Where is the technology sector going from here? Should you hold your tech stocks?
The tech selloff continues into the last stretch of September, marking a month that has so far seen the market take a bite out of those impressive gains over the spring and summer by names like Apple (Apple Stock Quote, Chart, News NASDAQ:AAPL), Amazon (Amazon Stock Quote, Chart, News NASDAQ:AMZN) and Microsoft (Microsoft Stock Quote, Chart, News NASDAQ:MSFT).
As the S&P 500 registers a plus-five per cent loss for September so far, Apple is down more than 20 per cent, Amazon is down over 16 per cent and Microsoft is down 12 per cent.
But tech is still the place to be, argues Jeff Kilburg, CEO of KKM Financial, who says the longer picture is still looking good.
“It’s still a sector we embrace,” said Kilburg, who spoke on CNBC on Monday . “The chart for the month of September, that’s a little bit of a myopic view. If you look at the year-to-date chart, which I prefer to look at, you look at Amazon, Apple, Facebook and even Google and Microsoft — they’re all outperforming the S&P 500. So it depends on what chart you want.”
Plunging stocks on Monday are being chalked up to continuing worries of a prolonged economic slowdown as a result of the COVID-19 pandemic, which is causing some countries to warn that reverting to a lockdown once again may be up ahead if rising infection numbers persist. Markets in the United Kingdom fell by more than three per cent on concerns that the government is considering another nationwide lockdown.
The drop in share prices across the board on Monday comes after three straight weeks of losses, led by the FAANG tech giants which together make up over 25 per cent of the S&P 500 Index’s value.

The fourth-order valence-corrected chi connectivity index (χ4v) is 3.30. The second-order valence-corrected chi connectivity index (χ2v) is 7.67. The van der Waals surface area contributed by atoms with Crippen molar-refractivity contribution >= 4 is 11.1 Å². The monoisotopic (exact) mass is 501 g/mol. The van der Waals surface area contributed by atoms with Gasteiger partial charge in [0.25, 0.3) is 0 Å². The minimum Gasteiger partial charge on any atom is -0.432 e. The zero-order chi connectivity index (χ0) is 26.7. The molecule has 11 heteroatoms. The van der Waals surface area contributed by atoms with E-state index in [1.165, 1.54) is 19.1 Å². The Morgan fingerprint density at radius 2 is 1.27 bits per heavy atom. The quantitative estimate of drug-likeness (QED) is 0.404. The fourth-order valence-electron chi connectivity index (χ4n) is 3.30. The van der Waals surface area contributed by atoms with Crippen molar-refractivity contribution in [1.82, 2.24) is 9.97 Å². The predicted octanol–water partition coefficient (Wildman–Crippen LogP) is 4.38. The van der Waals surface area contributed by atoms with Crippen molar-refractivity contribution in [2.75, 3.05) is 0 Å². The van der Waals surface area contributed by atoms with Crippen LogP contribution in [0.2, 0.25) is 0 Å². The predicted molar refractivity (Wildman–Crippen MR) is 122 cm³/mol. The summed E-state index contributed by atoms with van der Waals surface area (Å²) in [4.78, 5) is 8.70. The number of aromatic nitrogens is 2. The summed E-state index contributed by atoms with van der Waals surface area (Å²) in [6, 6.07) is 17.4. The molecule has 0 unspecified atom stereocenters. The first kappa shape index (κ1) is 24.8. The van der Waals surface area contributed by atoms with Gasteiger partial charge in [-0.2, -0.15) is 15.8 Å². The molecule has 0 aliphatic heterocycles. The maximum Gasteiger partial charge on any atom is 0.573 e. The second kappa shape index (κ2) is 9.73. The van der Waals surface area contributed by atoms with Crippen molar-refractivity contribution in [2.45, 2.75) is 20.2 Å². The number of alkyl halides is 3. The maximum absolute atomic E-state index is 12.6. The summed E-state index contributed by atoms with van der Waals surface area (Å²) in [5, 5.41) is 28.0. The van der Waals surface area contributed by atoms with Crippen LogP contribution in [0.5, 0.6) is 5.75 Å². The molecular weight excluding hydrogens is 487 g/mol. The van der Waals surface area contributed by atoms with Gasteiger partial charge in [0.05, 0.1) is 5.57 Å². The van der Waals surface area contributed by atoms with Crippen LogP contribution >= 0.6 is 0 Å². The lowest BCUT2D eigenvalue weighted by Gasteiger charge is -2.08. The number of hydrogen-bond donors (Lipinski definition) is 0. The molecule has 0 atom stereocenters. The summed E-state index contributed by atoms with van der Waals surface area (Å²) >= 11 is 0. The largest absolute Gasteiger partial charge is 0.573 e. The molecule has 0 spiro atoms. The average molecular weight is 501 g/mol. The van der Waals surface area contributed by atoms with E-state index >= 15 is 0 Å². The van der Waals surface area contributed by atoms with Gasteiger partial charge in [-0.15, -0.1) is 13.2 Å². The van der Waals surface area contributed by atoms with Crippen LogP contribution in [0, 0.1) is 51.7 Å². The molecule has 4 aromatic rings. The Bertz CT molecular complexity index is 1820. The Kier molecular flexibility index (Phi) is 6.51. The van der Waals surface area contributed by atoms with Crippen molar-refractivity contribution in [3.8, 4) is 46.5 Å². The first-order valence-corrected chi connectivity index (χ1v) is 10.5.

But Kilburg said investors should still be thinking about tech as we get close to the fourth quarter of the year.
“Tech is still our number one sector despite [September’s losses],” Kilburg said. “You’re going to see a lot of volatility, no matter what the headline you want to plug in. We’re five, six weeks away from an election so we’re anticipating this volatility: embrace this volatility and stick with software, stick with tech.”
“In Q4 and the end of the year, that’s the sector where you’re going to see acceleration,” Kilburg said.
Tech companies wowed investors over the spring and summer with their resilience in the face of the pandemic, with many names showing strong revenue growth despite the economic slowdown, as people and businesses ramp up their tech use and spend within the work-from-home environment.
Amazon’s e-commerce dominance was on display in its latest quarterly report in July, where the company handily beat estimates for earnings and revenue, generating a whopping $10.30 per share in earnings and $88.91 billion in revenue compared to analyst expectations at $1.46 per share and $81.56 billion, respectively.
For its part, Apple delivered better-than-expected second quarter numbers as well, even as the company had to close retail stores over the Q2. Apple posted double-digit year- over-year growth in products and services, while Microsoft’s Q2 revenue was also better than expected at a 13-per-cent annualized growth rate.